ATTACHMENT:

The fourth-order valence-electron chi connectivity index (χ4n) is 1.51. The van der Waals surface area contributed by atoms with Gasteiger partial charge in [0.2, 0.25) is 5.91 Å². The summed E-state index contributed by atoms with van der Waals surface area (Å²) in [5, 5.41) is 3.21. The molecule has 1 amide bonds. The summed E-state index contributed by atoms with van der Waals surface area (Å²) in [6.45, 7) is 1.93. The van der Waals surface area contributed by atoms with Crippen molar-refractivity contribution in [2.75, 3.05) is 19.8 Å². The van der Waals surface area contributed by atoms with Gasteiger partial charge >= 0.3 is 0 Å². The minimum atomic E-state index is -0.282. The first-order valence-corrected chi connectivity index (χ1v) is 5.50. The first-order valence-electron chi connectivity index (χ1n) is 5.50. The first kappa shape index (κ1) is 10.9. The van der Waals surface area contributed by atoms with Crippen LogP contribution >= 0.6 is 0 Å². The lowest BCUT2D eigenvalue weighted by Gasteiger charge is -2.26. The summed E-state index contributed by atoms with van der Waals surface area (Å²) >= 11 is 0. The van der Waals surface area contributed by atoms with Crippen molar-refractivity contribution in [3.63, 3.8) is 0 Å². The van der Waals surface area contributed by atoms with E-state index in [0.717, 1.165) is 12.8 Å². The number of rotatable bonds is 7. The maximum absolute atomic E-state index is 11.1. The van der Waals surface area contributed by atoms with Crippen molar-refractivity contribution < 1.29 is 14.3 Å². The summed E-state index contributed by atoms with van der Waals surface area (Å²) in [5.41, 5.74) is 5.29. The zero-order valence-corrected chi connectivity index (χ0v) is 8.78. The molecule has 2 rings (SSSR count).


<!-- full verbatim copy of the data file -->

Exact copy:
The fourth-order valence-electron chi connectivity index (χ4n) is 1.51. The van der Waals surface area contributed by atoms with Gasteiger partial charge in [0.2, 0.25) is 5.91 Å². The summed E-state index contributed by atoms with van der Waals surface area (Å²) in [5, 5.41) is 3.21. The molecule has 1 amide bonds. The summed E-state index contributed by atoms with van der Waals surface area (Å²) in [6.45, 7) is 1.93. The van der Waals surface area contributed by atoms with Crippen molar-refractivity contribution in [2.75, 3.05) is 19.8 Å². The van der Waals surface area contributed by atoms with Gasteiger partial charge >= 0.3 is 0 Å². The minimum atomic E-state index is -0.282. The first-order valence-corrected chi connectivity index (χ1v) is 5.50. The first-order valence-electron chi connectivity index (χ1n) is 5.50. The first kappa shape index (κ1) is 10.9. The van der Waals surface area contributed by atoms with Crippen LogP contribution >= 0.6 is 0 Å². The lowest BCUT2D eigenvalue weighted by Gasteiger charge is -2.26. The summed E-state index contributed by atoms with van der Waals surface area (Å²) >= 11 is 0. The van der Waals surface area contributed by atoms with Crippen molar-refractivity contribution in [3.63, 3.8) is 0 Å². The van der Waals surface area contributed by atoms with E-state index in [0.717, 1.165) is 12.8 Å². The number of rotatable bonds is 7. The maximum absolute atomic E-state index is 11.1. The van der Waals surface area contributed by atoms with Crippen molar-refractivity contribution < 1.29 is 14.3 Å². The summed E-state index contributed by atoms with van der Waals surface area (Å²) in [5.41, 5.74) is 5.29. The zero-order valence-corrected chi connectivity index (χ0v) is 8.78. The molecule has 2 rings (SSSR count).